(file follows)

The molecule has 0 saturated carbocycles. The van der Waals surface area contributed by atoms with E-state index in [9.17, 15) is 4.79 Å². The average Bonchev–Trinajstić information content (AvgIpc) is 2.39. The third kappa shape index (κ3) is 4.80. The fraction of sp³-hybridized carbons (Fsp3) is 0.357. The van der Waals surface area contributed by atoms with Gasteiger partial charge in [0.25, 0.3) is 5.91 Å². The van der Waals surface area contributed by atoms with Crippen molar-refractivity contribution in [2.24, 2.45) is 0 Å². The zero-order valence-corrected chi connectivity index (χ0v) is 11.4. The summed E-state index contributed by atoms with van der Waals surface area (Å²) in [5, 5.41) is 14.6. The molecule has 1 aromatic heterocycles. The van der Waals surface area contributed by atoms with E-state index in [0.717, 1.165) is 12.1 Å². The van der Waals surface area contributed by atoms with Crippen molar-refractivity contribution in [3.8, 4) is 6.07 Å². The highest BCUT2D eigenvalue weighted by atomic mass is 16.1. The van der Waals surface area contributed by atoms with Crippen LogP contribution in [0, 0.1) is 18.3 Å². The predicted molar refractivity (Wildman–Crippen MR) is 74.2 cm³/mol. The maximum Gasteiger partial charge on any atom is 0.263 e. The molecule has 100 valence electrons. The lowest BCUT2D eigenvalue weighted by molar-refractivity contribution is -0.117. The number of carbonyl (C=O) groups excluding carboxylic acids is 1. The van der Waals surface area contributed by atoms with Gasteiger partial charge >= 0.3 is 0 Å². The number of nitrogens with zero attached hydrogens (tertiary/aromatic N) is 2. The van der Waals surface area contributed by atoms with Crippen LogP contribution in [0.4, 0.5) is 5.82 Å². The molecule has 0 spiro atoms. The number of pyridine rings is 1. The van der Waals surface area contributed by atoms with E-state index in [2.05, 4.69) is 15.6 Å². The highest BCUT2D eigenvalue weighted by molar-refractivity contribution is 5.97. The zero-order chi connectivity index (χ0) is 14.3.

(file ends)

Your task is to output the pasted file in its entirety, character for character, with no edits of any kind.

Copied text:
The molecule has 0 saturated carbocycles. The van der Waals surface area contributed by atoms with E-state index in [9.17, 15) is 4.79 Å². The average Bonchev–Trinajstić information content (AvgIpc) is 2.39. The third kappa shape index (κ3) is 4.80. The fraction of sp³-hybridized carbons (Fsp3) is 0.357. The van der Waals surface area contributed by atoms with Gasteiger partial charge in [0.25, 0.3) is 5.91 Å². The van der Waals surface area contributed by atoms with Crippen molar-refractivity contribution in [2.24, 2.45) is 0 Å². The zero-order valence-corrected chi connectivity index (χ0v) is 11.4. The summed E-state index contributed by atoms with van der Waals surface area (Å²) in [5, 5.41) is 14.6. The molecule has 1 aromatic heterocycles. The van der Waals surface area contributed by atoms with E-state index in [0.717, 1.165) is 12.1 Å². The van der Waals surface area contributed by atoms with Crippen molar-refractivity contribution in [3.8, 4) is 6.07 Å². The highest BCUT2D eigenvalue weighted by atomic mass is 16.1. The van der Waals surface area contributed by atoms with Crippen LogP contribution in [0, 0.1) is 18.3 Å². The predicted molar refractivity (Wildman–Crippen MR) is 74.2 cm³/mol. The maximum Gasteiger partial charge on any atom is 0.263 e. The molecule has 100 valence electrons. The lowest BCUT2D eigenvalue weighted by molar-refractivity contribution is -0.117. The number of carbonyl (C=O) groups excluding carboxylic acids is 1. The van der Waals surface area contributed by atoms with Gasteiger partial charge >= 0.3 is 0 Å². The number of nitrogens with zero attached hydrogens (tertiary/aromatic N) is 2. The van der Waals surface area contributed by atoms with Crippen LogP contribution in [0.4, 0.5) is 5.82 Å². The molecule has 0 spiro atoms. The number of pyridine rings is 1. The van der Waals surface area contributed by atoms with E-state index in [2.05, 4.69) is 15.6 Å². The highest BCUT2D eigenvalue weighted by molar-refractivity contribution is 5.97. The zero-order chi connectivity index (χ0) is 14.3.